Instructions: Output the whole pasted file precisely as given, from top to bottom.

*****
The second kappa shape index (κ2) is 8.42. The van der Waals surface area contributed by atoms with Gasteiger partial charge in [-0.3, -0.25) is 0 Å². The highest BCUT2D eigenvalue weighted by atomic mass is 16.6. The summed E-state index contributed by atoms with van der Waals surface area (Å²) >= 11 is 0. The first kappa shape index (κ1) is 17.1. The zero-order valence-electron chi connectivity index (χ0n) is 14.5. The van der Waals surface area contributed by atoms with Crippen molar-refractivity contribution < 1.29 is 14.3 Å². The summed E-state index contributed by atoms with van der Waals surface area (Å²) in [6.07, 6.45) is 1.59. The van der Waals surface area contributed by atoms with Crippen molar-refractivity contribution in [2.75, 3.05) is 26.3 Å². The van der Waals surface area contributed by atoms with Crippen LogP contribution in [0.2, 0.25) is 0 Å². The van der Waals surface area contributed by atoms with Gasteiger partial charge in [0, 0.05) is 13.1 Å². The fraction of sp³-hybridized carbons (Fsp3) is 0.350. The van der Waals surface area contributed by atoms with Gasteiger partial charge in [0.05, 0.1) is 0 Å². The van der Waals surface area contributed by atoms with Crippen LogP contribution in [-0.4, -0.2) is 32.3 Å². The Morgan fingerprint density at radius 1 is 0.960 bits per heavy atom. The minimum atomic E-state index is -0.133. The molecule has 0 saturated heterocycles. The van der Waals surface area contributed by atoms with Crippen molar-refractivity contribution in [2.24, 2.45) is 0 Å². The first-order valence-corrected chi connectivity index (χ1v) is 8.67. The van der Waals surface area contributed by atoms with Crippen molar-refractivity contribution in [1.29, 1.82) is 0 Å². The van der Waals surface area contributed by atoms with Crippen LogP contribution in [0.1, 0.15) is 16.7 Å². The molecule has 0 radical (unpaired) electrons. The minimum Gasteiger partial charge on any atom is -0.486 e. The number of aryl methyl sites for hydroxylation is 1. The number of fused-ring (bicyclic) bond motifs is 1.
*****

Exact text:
The second kappa shape index (κ2) is 8.42. The van der Waals surface area contributed by atoms with Gasteiger partial charge in [-0.3, -0.25) is 0 Å². The highest BCUT2D eigenvalue weighted by atomic mass is 16.6. The summed E-state index contributed by atoms with van der Waals surface area (Å²) >= 11 is 0. The first kappa shape index (κ1) is 17.1. The zero-order valence-electron chi connectivity index (χ0n) is 14.5. The van der Waals surface area contributed by atoms with Crippen molar-refractivity contribution < 1.29 is 14.3 Å². The summed E-state index contributed by atoms with van der Waals surface area (Å²) in [6.07, 6.45) is 1.59. The van der Waals surface area contributed by atoms with Crippen molar-refractivity contribution in [2.75, 3.05) is 26.3 Å². The van der Waals surface area contributed by atoms with Crippen LogP contribution in [0.2, 0.25) is 0 Å². The van der Waals surface area contributed by atoms with Gasteiger partial charge in [0, 0.05) is 13.1 Å². The fraction of sp³-hybridized carbons (Fsp3) is 0.350. The van der Waals surface area contributed by atoms with Gasteiger partial charge in [0.05, 0.1) is 0 Å². The van der Waals surface area contributed by atoms with Crippen LogP contribution in [-0.4, -0.2) is 32.3 Å². The Morgan fingerprint density at radius 1 is 0.960 bits per heavy atom. The minimum atomic E-state index is -0.133. The molecule has 0 saturated heterocycles. The van der Waals surface area contributed by atoms with Crippen molar-refractivity contribution in [2.24, 2.45) is 0 Å². The first-order valence-corrected chi connectivity index (χ1v) is 8.67. The van der Waals surface area contributed by atoms with Crippen molar-refractivity contribution in [1.29, 1.82) is 0 Å². The van der Waals surface area contributed by atoms with Crippen LogP contribution in [0.1, 0.15) is 16.7 Å². The molecule has 0 radical (unpaired) electrons. The minimum Gasteiger partial charge on any atom is -0.486 e. The number of aryl methyl sites for hydroxylation is 1. The number of fused-ring (bicyclic) bond motifs is 1.